Nick SharmanJul 5, 2022
Britain’s Informal Empire in Spain, 1830-1950
Free Trade, Protectionism and Military Power
Palgrave Macmillan 2021
Based on five years of archival research, Britain's Informal Empire in Spain, 1830-1950: Free Trade, Protectionism and Military Power offers a radical reinterpretation of Britain and Spain’s relationship during the growth, apogee and decline of the British Empire. It shows that from the early nineteenth century Britain turned Spain into an ‘informal’ colony, using its economic and military dominance to achieve its strategic and economic ends. Britain’s free trade campaign, which aimed to tear down the legal barriers to its explosive trade and investment expansion, undermined Spain’s attempts to achieve industrial take-off, demonstrating that the relationship between the two countries was imperial in nature, and not simply one of unequal national power. Exploring five key moments of crisis in their relations, from the First Carlist War in the 1830s to the Second World War, the author analyses Britain’s use of military force in achieving its goals, and the consequences that this had for economic and political policy-making in Spain. Ultimately, the Anglo-Spanish relationship was an early example of the interaction between industrial power and colonies, formal and informal, that characterised the post-World War Two period. An insightful read for anyone researching the British Empire and its colonies, this book offers an innovative perspective by closely examining the volatile relationship between two European powers.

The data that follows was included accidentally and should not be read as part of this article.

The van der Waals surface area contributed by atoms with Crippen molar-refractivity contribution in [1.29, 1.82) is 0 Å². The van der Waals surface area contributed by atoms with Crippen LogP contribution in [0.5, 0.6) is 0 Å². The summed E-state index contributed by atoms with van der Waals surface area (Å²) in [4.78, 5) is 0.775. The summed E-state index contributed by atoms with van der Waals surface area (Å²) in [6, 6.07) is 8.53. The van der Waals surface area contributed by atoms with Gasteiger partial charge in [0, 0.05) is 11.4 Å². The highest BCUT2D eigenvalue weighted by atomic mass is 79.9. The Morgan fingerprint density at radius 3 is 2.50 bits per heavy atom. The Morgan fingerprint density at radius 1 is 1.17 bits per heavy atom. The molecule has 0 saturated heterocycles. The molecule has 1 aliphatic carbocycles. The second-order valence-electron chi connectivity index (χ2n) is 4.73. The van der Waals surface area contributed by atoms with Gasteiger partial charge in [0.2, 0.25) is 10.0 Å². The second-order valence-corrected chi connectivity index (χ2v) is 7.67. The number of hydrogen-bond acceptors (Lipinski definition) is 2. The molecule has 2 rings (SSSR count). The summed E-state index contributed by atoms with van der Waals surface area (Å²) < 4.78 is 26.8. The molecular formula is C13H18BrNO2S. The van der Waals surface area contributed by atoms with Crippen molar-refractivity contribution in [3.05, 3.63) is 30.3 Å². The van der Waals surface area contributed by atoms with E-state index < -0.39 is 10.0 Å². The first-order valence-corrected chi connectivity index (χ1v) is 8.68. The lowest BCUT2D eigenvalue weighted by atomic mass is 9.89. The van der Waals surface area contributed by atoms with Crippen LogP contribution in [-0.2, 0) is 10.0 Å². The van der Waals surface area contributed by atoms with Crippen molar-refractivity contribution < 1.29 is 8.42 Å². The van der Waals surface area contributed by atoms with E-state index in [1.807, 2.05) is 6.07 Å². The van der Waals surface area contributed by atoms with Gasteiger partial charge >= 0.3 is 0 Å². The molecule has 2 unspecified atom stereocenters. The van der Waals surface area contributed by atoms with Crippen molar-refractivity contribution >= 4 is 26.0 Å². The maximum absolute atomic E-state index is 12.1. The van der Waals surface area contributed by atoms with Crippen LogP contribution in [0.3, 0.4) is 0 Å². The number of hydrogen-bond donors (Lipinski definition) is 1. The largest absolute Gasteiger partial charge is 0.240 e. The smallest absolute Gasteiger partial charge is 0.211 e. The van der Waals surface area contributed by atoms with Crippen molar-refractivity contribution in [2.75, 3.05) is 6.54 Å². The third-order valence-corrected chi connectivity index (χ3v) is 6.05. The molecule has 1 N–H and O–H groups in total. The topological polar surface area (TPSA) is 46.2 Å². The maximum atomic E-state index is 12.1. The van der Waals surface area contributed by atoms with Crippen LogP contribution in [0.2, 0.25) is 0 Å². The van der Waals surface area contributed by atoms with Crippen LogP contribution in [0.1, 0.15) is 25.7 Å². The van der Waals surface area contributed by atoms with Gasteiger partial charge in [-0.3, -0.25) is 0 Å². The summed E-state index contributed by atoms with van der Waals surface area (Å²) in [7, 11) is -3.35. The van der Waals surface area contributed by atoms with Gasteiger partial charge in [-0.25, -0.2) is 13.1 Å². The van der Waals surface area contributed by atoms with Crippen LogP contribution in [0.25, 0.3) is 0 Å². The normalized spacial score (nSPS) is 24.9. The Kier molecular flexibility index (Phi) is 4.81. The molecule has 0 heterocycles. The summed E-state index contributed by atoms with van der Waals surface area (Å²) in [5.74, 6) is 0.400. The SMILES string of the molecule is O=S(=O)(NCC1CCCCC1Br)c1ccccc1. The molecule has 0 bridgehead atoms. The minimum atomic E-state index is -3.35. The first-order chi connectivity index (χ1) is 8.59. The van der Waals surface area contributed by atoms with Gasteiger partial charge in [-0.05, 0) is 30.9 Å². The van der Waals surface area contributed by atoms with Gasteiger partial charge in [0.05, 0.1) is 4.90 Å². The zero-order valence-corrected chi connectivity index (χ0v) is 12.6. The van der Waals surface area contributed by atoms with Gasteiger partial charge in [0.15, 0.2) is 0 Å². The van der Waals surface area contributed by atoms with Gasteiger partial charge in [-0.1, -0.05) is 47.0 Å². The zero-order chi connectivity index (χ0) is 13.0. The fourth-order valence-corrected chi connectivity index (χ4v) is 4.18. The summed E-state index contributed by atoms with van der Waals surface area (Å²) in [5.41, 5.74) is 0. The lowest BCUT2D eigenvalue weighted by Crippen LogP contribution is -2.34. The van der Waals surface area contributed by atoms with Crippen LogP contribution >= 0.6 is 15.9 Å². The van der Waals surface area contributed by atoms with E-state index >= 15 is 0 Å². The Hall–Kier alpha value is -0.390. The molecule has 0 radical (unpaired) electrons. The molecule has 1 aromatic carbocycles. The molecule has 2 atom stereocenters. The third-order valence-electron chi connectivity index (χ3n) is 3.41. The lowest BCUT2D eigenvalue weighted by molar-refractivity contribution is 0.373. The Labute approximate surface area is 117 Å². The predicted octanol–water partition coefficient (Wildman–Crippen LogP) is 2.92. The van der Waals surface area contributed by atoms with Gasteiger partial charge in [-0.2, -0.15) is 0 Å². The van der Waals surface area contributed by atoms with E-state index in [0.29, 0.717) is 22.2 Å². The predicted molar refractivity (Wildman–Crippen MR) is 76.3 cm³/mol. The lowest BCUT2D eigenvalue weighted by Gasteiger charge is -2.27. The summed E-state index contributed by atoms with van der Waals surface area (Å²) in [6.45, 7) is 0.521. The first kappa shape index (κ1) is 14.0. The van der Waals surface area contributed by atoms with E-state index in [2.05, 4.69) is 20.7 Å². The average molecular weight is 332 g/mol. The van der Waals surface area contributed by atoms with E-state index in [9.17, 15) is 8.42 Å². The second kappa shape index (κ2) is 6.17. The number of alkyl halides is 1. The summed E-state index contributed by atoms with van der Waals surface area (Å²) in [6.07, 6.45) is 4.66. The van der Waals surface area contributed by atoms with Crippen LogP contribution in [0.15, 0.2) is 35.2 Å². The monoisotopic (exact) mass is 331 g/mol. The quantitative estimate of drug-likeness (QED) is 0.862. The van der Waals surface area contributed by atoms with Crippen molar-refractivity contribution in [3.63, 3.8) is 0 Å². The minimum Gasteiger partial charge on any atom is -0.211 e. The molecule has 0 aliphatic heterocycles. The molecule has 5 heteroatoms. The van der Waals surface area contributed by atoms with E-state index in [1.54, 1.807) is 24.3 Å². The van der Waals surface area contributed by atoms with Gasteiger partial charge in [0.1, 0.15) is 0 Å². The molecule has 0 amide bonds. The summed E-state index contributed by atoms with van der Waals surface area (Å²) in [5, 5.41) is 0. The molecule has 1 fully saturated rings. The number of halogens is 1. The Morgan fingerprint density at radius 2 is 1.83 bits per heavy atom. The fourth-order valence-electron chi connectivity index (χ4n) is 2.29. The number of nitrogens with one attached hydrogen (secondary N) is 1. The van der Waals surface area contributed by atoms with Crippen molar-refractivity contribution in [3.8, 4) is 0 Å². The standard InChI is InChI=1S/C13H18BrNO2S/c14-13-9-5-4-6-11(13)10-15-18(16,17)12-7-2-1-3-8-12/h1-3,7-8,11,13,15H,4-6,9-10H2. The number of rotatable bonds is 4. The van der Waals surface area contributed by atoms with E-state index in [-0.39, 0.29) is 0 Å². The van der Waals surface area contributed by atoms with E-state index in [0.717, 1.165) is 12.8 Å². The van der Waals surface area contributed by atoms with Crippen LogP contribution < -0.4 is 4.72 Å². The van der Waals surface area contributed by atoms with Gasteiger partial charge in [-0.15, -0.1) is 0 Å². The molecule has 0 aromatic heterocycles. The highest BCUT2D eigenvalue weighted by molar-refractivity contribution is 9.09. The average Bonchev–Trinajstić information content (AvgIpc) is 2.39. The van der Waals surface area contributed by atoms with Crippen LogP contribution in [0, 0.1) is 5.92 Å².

Dr Nick Sharman is a Research Fellow at the University of Nottingham, Department of Modern Languages and Cultures.
Luka Haeberle is an enthusiastic student of Latin American and economic history. His main areas of interest are political economy, labor history and political theory. You can find him on Twitter: @ChepoteLuka